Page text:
The district court ruled in favor of Landmark on most of its claims and ordered the Marin district to refund to the condo owners the portion of the misused bond proceeds they had paid. The court also ordered the district to refund some of the property taxes collected and enjoined it from imposing further taxes on the condo owners.
But the court ruled that, even though district's organizers never made down payments for "director's parcels" or paid any taxes on the land, the option contracts were not a sham and were a legitimate way to create "eligible electors" of the district.
The defendants, including Colorado Bondshares, appealed the ruling, arguing in part that Landmark's challenge was untimely and that neither the taxes levied nor the misuse of bond funds violated TABOR. Landmark cross appealed disputing the court's findings that its challenge to the bond and tax election was time-barred. It also challenged the court's alternative determination that the election complied with TABOR and applicable statutes.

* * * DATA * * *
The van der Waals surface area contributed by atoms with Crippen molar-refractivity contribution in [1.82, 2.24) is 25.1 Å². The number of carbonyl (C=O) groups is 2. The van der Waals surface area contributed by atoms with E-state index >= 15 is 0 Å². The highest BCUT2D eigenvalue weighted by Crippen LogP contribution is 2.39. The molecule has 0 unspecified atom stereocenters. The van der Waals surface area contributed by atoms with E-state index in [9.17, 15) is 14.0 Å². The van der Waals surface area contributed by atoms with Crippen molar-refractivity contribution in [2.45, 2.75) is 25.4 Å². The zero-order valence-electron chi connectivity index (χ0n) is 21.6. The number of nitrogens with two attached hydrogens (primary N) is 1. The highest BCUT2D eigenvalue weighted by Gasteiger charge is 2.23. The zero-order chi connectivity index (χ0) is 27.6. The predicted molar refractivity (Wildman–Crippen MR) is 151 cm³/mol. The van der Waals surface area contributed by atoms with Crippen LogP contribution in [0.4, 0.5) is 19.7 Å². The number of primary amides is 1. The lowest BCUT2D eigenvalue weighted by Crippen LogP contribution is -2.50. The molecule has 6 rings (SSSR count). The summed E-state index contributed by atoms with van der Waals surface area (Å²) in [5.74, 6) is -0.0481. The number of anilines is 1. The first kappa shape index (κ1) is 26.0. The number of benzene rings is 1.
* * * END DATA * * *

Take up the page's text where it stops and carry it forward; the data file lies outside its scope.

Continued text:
The appeals court affirmed parts of the district court's ruling, reversed other parts, and remanded the case back to the lower court.
Particularly important was that the appeals court disagreed with the district court's conclusion that the contracts were sufficient to make the organizers of the district eligible electors. It concluded instead that the organizers' contracts were sham agreements because of seven factors, including that none of the organizers (electors) made down payments or paid taxes, and that the parcel of land was too small to have any beneficial use.
"The purpose of requiring a district to gain approval from persons who own property within a district before it imposes a new tax is to allow the people who will have to pay the tax to decide whether the tax should be levied," the appeals court judges said in their ruling.
Wisor and other lawyers say they are trying to get the Colorado General Assembly to pass legislation before the session ends on May 11 validating existing special districts that have followed the law.